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Sharapova Awarded Australian Open Wild Card


Her surgically-repaired serving shoulder is still cranky and a virus recently sent her to the hospital.

Coming off an injury-ravaged 2019, Maria Sharapova concedes she's damaged, but remains determined to produce positive results in 2020.

Sharapova received good news today: the Australian Open has awarded the five-time Grand Slam champion a main-draw wild card.

More: New Coach-Player Pairings for 2020

"To be in the draw of the Australian Open is incredible," Sharapova said in a statement. "I've had wonderful experiences there, from holding the championship trophy to losing some very tough finals as well. There's been a lot of ups and downs in Australia.

"So to have another chance, another opportunity, to compete on all those courts is very special."

The Australian Open starts on January 20th.

The former world No. 1, whose ranking has dropped to No. 147 after playing just 15 matches last season, reached the Melbourne fourth round last year losing to Ashleigh Barty.  

Sharapova, who committed 11 double faults falling to American qualifier Jennifer Brady 3-6, 6-1, 7-6(3) in her Brisbane opener yesterday, says her right shoulder will likely never be fully fit and admits she's unsure if it will jeopardize this season.

"Honestly, I don't know. There were times in the year where I was optimistic and it didn't [work]," Sharapova told the media in Brisbane. "My optimism didn't follow up with how I really thought I would prevail and where I would feel. I didn't expect to play so little amount in 2019. So for me to say that I'm optimistic, I think it would be challenging, but I'm doing all the right work and I've done everything I could.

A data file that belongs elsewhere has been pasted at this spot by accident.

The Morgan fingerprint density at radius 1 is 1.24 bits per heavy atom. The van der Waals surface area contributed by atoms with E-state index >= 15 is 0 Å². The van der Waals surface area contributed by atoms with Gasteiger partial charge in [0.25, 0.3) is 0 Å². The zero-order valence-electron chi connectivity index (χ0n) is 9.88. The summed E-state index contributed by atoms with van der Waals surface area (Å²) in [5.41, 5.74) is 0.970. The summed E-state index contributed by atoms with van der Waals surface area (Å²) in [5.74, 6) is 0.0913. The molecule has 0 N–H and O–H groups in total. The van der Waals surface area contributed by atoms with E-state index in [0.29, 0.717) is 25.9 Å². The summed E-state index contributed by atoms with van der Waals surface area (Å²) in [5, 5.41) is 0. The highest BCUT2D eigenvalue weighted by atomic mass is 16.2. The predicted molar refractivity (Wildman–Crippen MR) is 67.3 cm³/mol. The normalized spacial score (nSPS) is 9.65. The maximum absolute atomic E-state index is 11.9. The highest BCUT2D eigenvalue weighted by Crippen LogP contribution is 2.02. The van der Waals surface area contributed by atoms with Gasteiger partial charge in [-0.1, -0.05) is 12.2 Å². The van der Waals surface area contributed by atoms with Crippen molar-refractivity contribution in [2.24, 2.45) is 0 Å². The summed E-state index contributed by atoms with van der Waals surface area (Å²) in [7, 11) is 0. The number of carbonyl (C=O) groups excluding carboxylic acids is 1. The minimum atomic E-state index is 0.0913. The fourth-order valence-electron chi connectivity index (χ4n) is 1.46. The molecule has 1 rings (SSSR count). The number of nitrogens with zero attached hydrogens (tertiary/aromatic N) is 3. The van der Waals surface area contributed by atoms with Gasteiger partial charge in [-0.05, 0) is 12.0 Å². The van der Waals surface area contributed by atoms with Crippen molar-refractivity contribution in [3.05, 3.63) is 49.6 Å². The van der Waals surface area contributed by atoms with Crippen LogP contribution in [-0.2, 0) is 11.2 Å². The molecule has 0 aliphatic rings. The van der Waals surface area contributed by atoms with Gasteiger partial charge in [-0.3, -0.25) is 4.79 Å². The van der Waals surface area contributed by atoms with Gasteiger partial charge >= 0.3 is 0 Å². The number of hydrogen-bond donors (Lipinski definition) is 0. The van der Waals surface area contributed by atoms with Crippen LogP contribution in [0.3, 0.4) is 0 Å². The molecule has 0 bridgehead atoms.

"I get asked about my shoulder, I think, in every interview that I do and the bottom line is I have a damaged shoulder that I've had and operated on, so it's not something that I'm going to wake up and be, like, I feel perfect. But a lot of it is managing the pain and doing all the right things and taking care of the rest of the body so that it helps the shoulder."




"There are a lot of pieces to the puzzle, that it's not just about the shoulder, it's also making sure everything else," Sharapova said. "I spent a lot of time in the off-season working on my strength and my body, and more than I've ever done in my career, to help that joint."

The 32-year-old Russian, who split with Thomas Hogstedt last year, has been working with respected Italian coach Riccardo Piatti since last summer. 

The 2008 Australian Open champion said Piatti has worked to help her streamline her service motion in an effort to alleviate shoulder pain.

"When I came to him in July I went to see him to help me with my serve and help maybe look for a motion that will help my shoulder and maybe alleviate the pain a little bit, and that was like my first goal of going to see him, because he is very technical and he works with video analysis a lot," Sharapova said. "So we really were like working on to see where my position of the shoulder is and where the pain was coming from, and all that.

"So he's done a really good thorough job of helping me with that and he has a good system in place for that. Yeah, and the people that, you know, he has alongside himself are really good quality people and I love the work that I do with them."

Photo credit: Mark Peterson/Corleve



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